Pam Peck, of Metro regional government spoke on programs and initiatives including RecycleorNot education, repair and reuse events, and other goals to further waste reduction. David Allaway of Oregon DEQ urged attendees to focus on a life-cycle perspective and to consider the total environmental impact of material from start to finish. David Allaway and Pam Peck are both members of the Oregon Recycling Steering Committee, which is working to modernize Oregon’s recycling system.
Before migrating to Salem’s Historic grand Theater, everyone had an opportunity to enjoy a reception. Burgerville provided dairy and non-dairy strawberry shakes and Elephants Delicatessen provided a vegan spread of snacks. Surfrider contributed reusable metal cups and straws for the shakes.
The Story of Plastic is produced in large part by local Oregonians Stiv Wilson and Megan Ponder. It’s an impactful documentary that illustrates plastic’s lineage and the causes and effects of plastic use.
Plastic has crept it’s way into our homes and created amazing convenience. In the late 1940’s after World War II, plastic production increased as scientists learned to mold and alter its properties. It’s incredibly tough and flexible. It’s quite literally indestructible, and it’s starting to get crowded in here. Plastic production is overcrowding our communities and waterways and the task of cleaning up this mess is starting to feel impossible.
We have been told that cleaning up the plastic mess is our responsibility and we must recycle. However, The Alliance to End Plastic Waste (including Exxon, Dow, Total, Shell, Chevron Phillips, and Procter & Gamble) didn't tell us that the systems weren't in place to actually recycle all of the materials they were creating. We have been told the overwhelming amount of plastic pollution is a result of poor waste management, but what about considering it’s source?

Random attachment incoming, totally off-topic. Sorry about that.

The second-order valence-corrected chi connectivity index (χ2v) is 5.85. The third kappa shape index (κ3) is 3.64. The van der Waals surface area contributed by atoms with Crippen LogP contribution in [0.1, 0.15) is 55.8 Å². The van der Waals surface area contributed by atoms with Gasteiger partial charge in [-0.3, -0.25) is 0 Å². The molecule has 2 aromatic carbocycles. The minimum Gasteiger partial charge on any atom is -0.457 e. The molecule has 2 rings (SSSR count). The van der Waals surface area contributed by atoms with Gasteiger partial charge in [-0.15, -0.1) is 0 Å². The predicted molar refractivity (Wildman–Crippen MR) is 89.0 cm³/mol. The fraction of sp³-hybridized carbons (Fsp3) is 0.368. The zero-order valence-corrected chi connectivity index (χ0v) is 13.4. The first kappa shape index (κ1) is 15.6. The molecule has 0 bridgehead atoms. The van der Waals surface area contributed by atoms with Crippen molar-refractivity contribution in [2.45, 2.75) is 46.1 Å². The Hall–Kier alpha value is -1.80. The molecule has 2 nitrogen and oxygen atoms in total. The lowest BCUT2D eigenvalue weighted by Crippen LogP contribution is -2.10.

Clamshells, straws, plastic cups, and condiment wrappers are a part of everyday life, and these items are used just once. Plastic is taking over our planet, and it’s going to take a conscious effort to start identifying these items and where they are coming from.
79% of plastic ends up in mounds, taking up space, or overcrowding natural areas and the homes of wildlife. About 12% is burned, but this puts dioxins, furans and other pollutants in the air which can be carcinogenic posing more harm to local communities. Often these communities are ones at the most economic disadvantage, without regulation to protect residents living nearby. Susie Calgal illustrates that well here: United States of Plastic. Half of all of the world’s plastic was created in just the last 13 years. And plastic production is expected to double in the next 20 years, according to this report issued by the World Economic Forum.